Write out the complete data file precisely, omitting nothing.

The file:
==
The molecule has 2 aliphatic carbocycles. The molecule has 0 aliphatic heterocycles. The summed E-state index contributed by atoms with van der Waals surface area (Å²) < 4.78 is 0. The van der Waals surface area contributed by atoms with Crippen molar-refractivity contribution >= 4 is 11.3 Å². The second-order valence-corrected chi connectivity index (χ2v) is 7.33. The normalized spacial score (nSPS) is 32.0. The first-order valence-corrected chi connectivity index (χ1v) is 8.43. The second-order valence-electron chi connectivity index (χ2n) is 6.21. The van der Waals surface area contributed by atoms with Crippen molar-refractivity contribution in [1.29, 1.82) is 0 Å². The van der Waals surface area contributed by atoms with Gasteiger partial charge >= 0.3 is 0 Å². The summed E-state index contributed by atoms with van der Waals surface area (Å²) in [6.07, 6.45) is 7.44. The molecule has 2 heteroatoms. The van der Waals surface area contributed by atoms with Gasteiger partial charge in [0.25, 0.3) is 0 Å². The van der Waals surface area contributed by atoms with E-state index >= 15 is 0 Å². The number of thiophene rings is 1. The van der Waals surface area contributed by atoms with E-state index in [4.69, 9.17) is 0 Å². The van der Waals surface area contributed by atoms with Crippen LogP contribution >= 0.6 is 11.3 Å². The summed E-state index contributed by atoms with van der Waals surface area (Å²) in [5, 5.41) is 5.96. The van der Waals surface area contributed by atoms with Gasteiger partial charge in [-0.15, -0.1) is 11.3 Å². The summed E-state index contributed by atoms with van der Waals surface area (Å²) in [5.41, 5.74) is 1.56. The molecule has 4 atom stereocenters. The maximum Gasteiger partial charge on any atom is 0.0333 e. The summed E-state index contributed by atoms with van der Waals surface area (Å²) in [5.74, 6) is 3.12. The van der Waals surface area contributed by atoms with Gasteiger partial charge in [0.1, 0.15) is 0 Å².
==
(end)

The molecule has 2 aliphatic carbocycles. The molecule has 0 aliphatic heterocycles. The summed E-state index contributed by atoms with van der Waals surface area (Å²) < 4.78 is 0. The van der Waals surface area contributed by atoms with Crippen molar-refractivity contribution >= 4 is 11.3 Å². The second-order valence-corrected chi connectivity index (χ2v) is 7.33. The normalized spacial score (nSPS) is 32.0. The first-order valence-corrected chi connectivity index (χ1v) is 8.43. The second-order valence-electron chi connectivity index (χ2n) is 6.21. The van der Waals surface area contributed by atoms with Crippen molar-refractivity contribution in [1.29, 1.82) is 0 Å². The van der Waals surface area contributed by atoms with Gasteiger partial charge >= 0.3 is 0 Å². The summed E-state index contributed by atoms with van der Waals surface area (Å²) in [6.07, 6.45) is 7.44. The molecule has 2 heteroatoms. The van der Waals surface area contributed by atoms with Gasteiger partial charge in [0.25, 0.3) is 0 Å². The van der Waals surface area contributed by atoms with E-state index >= 15 is 0 Å². The number of thiophene rings is 1. The van der Waals surface area contributed by atoms with E-state index in [4.69, 9.17) is 0 Å². The van der Waals surface area contributed by atoms with Crippen LogP contribution >= 0.6 is 11.3 Å². The summed E-state index contributed by atoms with van der Waals surface area (Å²) in [5, 5.41) is 5.96. The van der Waals surface area contributed by atoms with Gasteiger partial charge in [-0.15, -0.1) is 11.3 Å². The summed E-state index contributed by atoms with van der Waals surface area (Å²) in [5.41, 5.74) is 1.56. The molecule has 4 atom stereocenters. The maximum Gasteiger partial charge on any atom is 0.0333 e. The summed E-state index contributed by atoms with van der Waals surface area (Å²) in [5.74, 6) is 3.12. The van der Waals surface area contributed by atoms with Gasteiger partial charge in [0.1, 0.15) is 0 Å².